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152                                    FLORA  INDICA.
extensive tracts near the river are covered with dense jungle,
chiefly of Acacia AraKca and Prosopis spidgera, the greater
part of the surface is barren of vegetation, and the driest parts
are an absclnte desert. In the lower part of the delta, within
reach of the tides, a low jungle of mangroves occupies the
swampy islets.
The vegetation of Sindh was first made known to science
by Griffith, who traversed the upper part of the province on
Ms way to Afghanistan, and has recorded in his private jour-
nals and literary notes 'the most characteristic plants which
he observed. It has also been explored by Major Vicary, who
has published in the Asiatic Society's Journal a list of its
plants. For our very complete knowledge of its flora we are,
however, mainly indebted to the late Dr. Stocks*, whose la-
bours in this interesting province throw much light on Indian
"botany. Dr. Stocks' collections amount to little more than
four hundred species, so that the flora is a very poor one.
No doubt, as he has himself stated, a careful exploration of the
hilly districts would considerably increase this number; but
we feel confident that the novelties would be almost if not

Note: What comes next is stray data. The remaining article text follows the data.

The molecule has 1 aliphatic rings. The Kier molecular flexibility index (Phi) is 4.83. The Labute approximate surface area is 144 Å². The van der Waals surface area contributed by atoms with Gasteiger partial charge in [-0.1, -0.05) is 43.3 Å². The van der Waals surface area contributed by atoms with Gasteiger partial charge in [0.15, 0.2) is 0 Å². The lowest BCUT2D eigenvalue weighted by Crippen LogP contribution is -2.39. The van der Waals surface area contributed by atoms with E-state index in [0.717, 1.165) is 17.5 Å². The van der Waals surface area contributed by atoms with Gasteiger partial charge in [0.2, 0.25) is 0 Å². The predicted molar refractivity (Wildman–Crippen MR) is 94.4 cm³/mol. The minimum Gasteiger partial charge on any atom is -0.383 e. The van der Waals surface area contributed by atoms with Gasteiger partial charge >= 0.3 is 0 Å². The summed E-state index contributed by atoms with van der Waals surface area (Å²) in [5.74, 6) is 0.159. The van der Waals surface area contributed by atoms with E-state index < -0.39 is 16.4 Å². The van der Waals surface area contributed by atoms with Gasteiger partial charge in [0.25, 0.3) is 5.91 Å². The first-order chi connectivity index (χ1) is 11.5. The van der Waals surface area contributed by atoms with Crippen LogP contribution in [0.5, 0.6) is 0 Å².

entirely western forms, and would therefore increase the pro-
portion, already great, which these bear to forms characteristic
of Eastern India vegetation.
More than nine-tenths-of the Sindh vegetation, on a. rough
estimate, consists of plants which are indigenous in Africa.
At least one-half of these are common Nubian or Egyptian
plants, but which, from being indifferent to moisture, arc dif-
fused over all parts of India. As examples we may mention
Gymndropsispentaphylla, Abutilonlndicum, Tributes terrestris,
Tephrosia purpurea, Glinus lotoides, Grangea Maderaspatanq,
* Since the printing of tho earlier part of this Introduction, Indian botany
has sustained ait irreparable loss by the death of Dr. Stocks, from whose labours
much was oxpected, and to whom wo )md ourselves looked for valuable assist-
ance in tho preparation of these notes on the vegetation of Western Inditw
Fortunately for science a vevy complete scries of his collections exists in th<*
Hpokerian and Benthamian Herbaria, accompanied by a catalogue very care-
fully drawn up, and many important notes, of which we have made use abow.